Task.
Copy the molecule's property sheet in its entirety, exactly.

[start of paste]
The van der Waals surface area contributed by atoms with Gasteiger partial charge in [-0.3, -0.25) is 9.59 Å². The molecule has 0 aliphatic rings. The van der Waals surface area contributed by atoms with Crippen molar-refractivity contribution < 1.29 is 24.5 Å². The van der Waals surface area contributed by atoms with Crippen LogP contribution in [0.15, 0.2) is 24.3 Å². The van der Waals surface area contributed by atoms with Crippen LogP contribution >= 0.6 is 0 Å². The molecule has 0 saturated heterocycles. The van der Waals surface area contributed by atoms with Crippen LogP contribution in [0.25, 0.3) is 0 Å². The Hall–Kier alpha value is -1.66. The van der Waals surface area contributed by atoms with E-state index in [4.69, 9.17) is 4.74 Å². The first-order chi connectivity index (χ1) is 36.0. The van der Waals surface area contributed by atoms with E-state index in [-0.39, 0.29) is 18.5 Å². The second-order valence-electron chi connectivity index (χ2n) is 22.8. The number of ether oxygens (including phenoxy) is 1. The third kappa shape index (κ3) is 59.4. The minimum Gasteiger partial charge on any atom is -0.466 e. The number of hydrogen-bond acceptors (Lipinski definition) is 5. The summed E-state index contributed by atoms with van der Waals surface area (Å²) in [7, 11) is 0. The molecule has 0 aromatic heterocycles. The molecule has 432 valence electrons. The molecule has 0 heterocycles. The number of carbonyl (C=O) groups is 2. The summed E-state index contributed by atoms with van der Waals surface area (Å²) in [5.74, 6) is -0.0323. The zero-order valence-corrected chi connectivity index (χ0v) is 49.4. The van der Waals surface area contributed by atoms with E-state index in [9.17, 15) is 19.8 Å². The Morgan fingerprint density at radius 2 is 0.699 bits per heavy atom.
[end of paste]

The van der Waals surface area contributed by atoms with Gasteiger partial charge in [-0.3, -0.25) is 9.59 Å². The molecule has 0 aliphatic rings. The van der Waals surface area contributed by atoms with Crippen molar-refractivity contribution < 1.29 is 24.5 Å². The van der Waals surface area contributed by atoms with Crippen LogP contribution in [0.15, 0.2) is 24.3 Å². The van der Waals surface area contributed by atoms with Crippen LogP contribution >= 0.6 is 0 Å². The molecule has 0 saturated heterocycles. The van der Waals surface area contributed by atoms with Crippen LogP contribution in [0.25, 0.3) is 0 Å². The Hall–Kier alpha value is -1.66. The van der Waals surface area contributed by atoms with E-state index in [4.69, 9.17) is 4.74 Å². The first-order chi connectivity index (χ1) is 36.0. The van der Waals surface area contributed by atoms with E-state index in [-0.39, 0.29) is 18.5 Å². The second-order valence-electron chi connectivity index (χ2n) is 22.8. The number of ether oxygens (including phenoxy) is 1. The third kappa shape index (κ3) is 59.4. The minimum Gasteiger partial charge on any atom is -0.466 e. The number of hydrogen-bond acceptors (Lipinski definition) is 5. The summed E-state index contributed by atoms with van der Waals surface area (Å²) in [7, 11) is 0. The molecule has 0 aromatic heterocycles. The molecule has 432 valence electrons. The molecule has 0 heterocycles. The number of carbonyl (C=O) groups is 2. The summed E-state index contributed by atoms with van der Waals surface area (Å²) in [5.74, 6) is -0.0323. The zero-order valence-corrected chi connectivity index (χ0v) is 49.4. The van der Waals surface area contributed by atoms with E-state index in [9.17, 15) is 19.8 Å². The Morgan fingerprint density at radius 2 is 0.699 bits per heavy atom.